Many digital media companies are shifting their focus to video in a scramble to grab part of the more than $180 billion that brands spend to advertise on TV. It's a big bet that's leading them to refocus editorial teams and make big investments in content.
Social giants are encouraging this shift. Becoming a video-first platform is among Facebook's top priorities. Along with YouTube and Snap, it's investing in original video content to attract ad dollars. Instagram is also increasingly focused on video.
This is a huge opportunity for brands, but understanding the differences between the platforms is crucial. From their audiences to their ad units, the biggest social players vary widely.
Facebook is the pioneer of social video, and it remains a key platform for the medium. Its News Feed set the standard for videos that are short, informative, and meant to be viewed with the sound off — which is now the standard across social platforms.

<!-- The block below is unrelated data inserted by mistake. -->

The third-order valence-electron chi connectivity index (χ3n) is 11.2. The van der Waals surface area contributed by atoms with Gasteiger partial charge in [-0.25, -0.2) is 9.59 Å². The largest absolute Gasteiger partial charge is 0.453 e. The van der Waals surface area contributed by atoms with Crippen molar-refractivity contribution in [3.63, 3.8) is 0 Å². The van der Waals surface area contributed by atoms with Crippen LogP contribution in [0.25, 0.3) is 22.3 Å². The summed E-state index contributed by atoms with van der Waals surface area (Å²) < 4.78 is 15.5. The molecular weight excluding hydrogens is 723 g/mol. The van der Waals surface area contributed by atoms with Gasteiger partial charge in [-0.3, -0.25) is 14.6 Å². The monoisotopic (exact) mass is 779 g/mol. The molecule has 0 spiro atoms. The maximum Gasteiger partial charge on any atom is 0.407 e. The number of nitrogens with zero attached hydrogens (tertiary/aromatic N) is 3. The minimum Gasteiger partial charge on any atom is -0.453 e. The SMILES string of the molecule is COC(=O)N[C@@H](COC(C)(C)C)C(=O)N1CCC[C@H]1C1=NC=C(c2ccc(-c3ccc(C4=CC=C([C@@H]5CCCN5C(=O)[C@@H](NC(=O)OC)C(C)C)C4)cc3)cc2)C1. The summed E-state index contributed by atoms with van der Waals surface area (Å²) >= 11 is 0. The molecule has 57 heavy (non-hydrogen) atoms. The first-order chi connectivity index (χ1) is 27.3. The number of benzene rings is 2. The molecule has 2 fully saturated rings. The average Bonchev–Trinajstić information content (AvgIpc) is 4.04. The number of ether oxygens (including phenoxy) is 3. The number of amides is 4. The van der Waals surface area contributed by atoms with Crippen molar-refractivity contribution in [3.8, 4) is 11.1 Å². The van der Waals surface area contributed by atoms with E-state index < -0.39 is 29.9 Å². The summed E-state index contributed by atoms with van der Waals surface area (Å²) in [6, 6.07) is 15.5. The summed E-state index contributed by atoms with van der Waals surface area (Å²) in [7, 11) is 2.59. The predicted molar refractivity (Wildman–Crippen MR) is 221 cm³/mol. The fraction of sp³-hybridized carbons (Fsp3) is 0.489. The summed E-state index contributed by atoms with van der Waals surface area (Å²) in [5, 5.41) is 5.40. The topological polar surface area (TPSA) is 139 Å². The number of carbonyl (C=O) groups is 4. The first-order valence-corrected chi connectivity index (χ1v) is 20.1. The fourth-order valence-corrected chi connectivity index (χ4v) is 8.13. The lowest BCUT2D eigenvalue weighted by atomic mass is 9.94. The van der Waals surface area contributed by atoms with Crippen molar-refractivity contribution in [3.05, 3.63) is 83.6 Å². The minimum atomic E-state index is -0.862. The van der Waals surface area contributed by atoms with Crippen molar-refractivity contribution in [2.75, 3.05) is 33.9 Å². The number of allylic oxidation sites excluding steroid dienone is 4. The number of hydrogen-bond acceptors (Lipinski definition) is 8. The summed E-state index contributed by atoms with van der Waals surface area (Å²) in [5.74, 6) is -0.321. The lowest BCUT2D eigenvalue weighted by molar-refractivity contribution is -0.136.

It has rolled out several changes to make video more attractive to advertisers. These include mid-roll ads and videos that play automatically in the News Feed with the sound on.
Facebook's new Watch tab, which will feature original video, is part of its strategy to lure television's viewers — and its advertisers. Facebook is funding some premium programming to help launch the new tab and plans to spend $1 billion on original content in 2018, but ultimately its model will be oriented toward revenue sharing with creators.
YouTube was the initial disruptor in taking eyeballs away from TV, but it now finds its leadership in digital video increasingly under threat. Brand-safety concerns and competitors pushing into video are challenges for the platform.
The company aims to pour hundreds of millions of dollars into more than 40 original shows and films over the next year. And it will produce six original series for its free site, as well as ramp up investments for its subscription service, YouTube Red.
It's also offering its video player to digital media publishers. This may help it secure their loyalty while also granting it access to huge amounts of new content ahead of its competitors.
Snapchat has fewer users than its chief social-video competitors, but its mobile-first form factor and loyal following among millennials and Gen Z set it apart. Snap Shows are formatted exclusively for the platform, and 75% of the viewership is between ages 13-24.
The platform has no shortage of content partners. Snap has forged partnerships over a dozen partnerships with TV networks and studios to [...]